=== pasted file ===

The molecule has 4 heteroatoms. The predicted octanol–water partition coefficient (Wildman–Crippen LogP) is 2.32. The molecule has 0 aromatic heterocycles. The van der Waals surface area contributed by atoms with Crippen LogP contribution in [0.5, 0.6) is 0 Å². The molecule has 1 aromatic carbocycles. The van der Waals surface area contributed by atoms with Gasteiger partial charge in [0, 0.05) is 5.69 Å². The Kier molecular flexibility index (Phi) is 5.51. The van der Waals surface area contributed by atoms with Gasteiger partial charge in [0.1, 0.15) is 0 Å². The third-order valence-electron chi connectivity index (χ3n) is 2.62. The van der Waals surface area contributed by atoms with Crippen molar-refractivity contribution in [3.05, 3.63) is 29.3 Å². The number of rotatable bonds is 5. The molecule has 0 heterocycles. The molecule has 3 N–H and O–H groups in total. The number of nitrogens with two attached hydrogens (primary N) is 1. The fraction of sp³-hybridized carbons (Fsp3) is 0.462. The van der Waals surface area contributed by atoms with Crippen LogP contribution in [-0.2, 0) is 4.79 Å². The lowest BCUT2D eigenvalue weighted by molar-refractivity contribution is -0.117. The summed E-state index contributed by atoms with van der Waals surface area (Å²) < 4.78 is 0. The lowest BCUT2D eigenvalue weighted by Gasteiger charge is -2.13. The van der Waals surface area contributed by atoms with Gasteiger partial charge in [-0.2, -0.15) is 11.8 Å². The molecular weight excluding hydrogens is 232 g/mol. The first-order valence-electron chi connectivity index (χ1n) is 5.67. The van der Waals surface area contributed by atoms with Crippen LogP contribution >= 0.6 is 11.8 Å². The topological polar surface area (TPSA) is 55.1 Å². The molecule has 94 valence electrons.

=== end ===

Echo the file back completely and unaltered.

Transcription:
The molecule has 4 heteroatoms. The predicted octanol–water partition coefficient (Wildman–Crippen LogP) is 2.32. The molecule has 0 aromatic heterocycles. The van der Waals surface area contributed by atoms with Crippen LogP contribution in [0.5, 0.6) is 0 Å². The molecule has 1 aromatic carbocycles. The van der Waals surface area contributed by atoms with Gasteiger partial charge in [0, 0.05) is 5.69 Å². The Kier molecular flexibility index (Phi) is 5.51. The van der Waals surface area contributed by atoms with Gasteiger partial charge in [0.1, 0.15) is 0 Å². The third-order valence-electron chi connectivity index (χ3n) is 2.62. The van der Waals surface area contributed by atoms with Crippen molar-refractivity contribution in [3.05, 3.63) is 29.3 Å². The number of rotatable bonds is 5. The molecule has 0 heterocycles. The molecule has 3 N–H and O–H groups in total. The number of nitrogens with two attached hydrogens (primary N) is 1. The fraction of sp³-hybridized carbons (Fsp3) is 0.462. The van der Waals surface area contributed by atoms with Crippen LogP contribution in [-0.2, 0) is 4.79 Å². The lowest BCUT2D eigenvalue weighted by molar-refractivity contribution is -0.117. The summed E-state index contributed by atoms with van der Waals surface area (Å²) < 4.78 is 0. The lowest BCUT2D eigenvalue weighted by Gasteiger charge is -2.13. The van der Waals surface area contributed by atoms with Gasteiger partial charge in [-0.2, -0.15) is 11.8 Å². The molecular weight excluding hydrogens is 232 g/mol. The first-order valence-electron chi connectivity index (χ1n) is 5.67. The van der Waals surface area contributed by atoms with Crippen LogP contribution >= 0.6 is 11.8 Å². The topological polar surface area (TPSA) is 55.1 Å². The molecule has 94 valence electrons.